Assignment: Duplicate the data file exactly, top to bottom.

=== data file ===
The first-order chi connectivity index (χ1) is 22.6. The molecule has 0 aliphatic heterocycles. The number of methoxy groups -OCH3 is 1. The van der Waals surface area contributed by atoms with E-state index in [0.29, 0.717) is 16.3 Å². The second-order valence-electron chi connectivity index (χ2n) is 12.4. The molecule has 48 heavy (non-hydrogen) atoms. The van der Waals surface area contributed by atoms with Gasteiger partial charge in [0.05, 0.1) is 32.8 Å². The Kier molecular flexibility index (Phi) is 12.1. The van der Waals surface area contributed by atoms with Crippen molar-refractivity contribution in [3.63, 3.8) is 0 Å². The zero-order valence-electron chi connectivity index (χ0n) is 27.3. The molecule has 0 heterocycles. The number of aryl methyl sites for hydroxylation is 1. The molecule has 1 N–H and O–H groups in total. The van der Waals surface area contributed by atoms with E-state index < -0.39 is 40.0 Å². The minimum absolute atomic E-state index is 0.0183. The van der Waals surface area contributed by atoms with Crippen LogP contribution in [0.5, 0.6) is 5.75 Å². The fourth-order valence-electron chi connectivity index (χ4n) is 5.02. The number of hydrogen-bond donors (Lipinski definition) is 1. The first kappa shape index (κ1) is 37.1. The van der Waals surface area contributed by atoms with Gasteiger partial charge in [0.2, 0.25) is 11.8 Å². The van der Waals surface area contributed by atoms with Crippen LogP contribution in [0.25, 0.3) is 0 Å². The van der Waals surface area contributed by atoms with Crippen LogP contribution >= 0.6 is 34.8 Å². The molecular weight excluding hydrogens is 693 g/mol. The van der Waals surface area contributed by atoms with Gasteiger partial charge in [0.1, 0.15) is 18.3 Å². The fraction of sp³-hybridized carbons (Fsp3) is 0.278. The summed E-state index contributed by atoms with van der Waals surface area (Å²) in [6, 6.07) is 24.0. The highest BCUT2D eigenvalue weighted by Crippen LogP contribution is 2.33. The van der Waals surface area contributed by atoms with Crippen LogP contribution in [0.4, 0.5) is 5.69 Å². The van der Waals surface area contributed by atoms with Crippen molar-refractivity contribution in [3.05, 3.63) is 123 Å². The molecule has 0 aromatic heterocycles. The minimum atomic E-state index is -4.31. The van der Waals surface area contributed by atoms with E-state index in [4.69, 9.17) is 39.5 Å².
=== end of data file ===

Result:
The first-order chi connectivity index (χ1) is 22.6. The molecule has 0 aliphatic heterocycles. The number of methoxy groups -OCH3 is 1. The van der Waals surface area contributed by atoms with E-state index in [0.29, 0.717) is 16.3 Å². The second-order valence-electron chi connectivity index (χ2n) is 12.4. The molecule has 48 heavy (non-hydrogen) atoms. The van der Waals surface area contributed by atoms with Gasteiger partial charge in [0.05, 0.1) is 32.8 Å². The Kier molecular flexibility index (Phi) is 12.1. The van der Waals surface area contributed by atoms with Crippen molar-refractivity contribution in [3.63, 3.8) is 0 Å². The zero-order valence-electron chi connectivity index (χ0n) is 27.3. The molecule has 0 heterocycles. The number of aryl methyl sites for hydroxylation is 1. The molecule has 1 N–H and O–H groups in total. The van der Waals surface area contributed by atoms with E-state index < -0.39 is 40.0 Å². The minimum absolute atomic E-state index is 0.0183. The van der Waals surface area contributed by atoms with Crippen LogP contribution in [0.5, 0.6) is 5.75 Å². The fourth-order valence-electron chi connectivity index (χ4n) is 5.02. The number of hydrogen-bond donors (Lipinski definition) is 1. The first kappa shape index (κ1) is 37.1. The van der Waals surface area contributed by atoms with Gasteiger partial charge in [0.2, 0.25) is 11.8 Å². The van der Waals surface area contributed by atoms with Crippen LogP contribution in [0.25, 0.3) is 0 Å². The van der Waals surface area contributed by atoms with Crippen LogP contribution >= 0.6 is 34.8 Å². The molecular weight excluding hydrogens is 693 g/mol. The van der Waals surface area contributed by atoms with Gasteiger partial charge in [0.1, 0.15) is 18.3 Å². The fraction of sp³-hybridized carbons (Fsp3) is 0.278. The summed E-state index contributed by atoms with van der Waals surface area (Å²) in [6, 6.07) is 24.0. The highest BCUT2D eigenvalue weighted by Crippen LogP contribution is 2.33. The van der Waals surface area contributed by atoms with Crippen LogP contribution in [0.4, 0.5) is 5.69 Å². The van der Waals surface area contributed by atoms with Crippen molar-refractivity contribution in [3.05, 3.63) is 123 Å². The molecule has 0 aromatic heterocycles. The minimum atomic E-state index is -4.31. The van der Waals surface area contributed by atoms with E-state index in [4.69, 9.17) is 39.5 Å².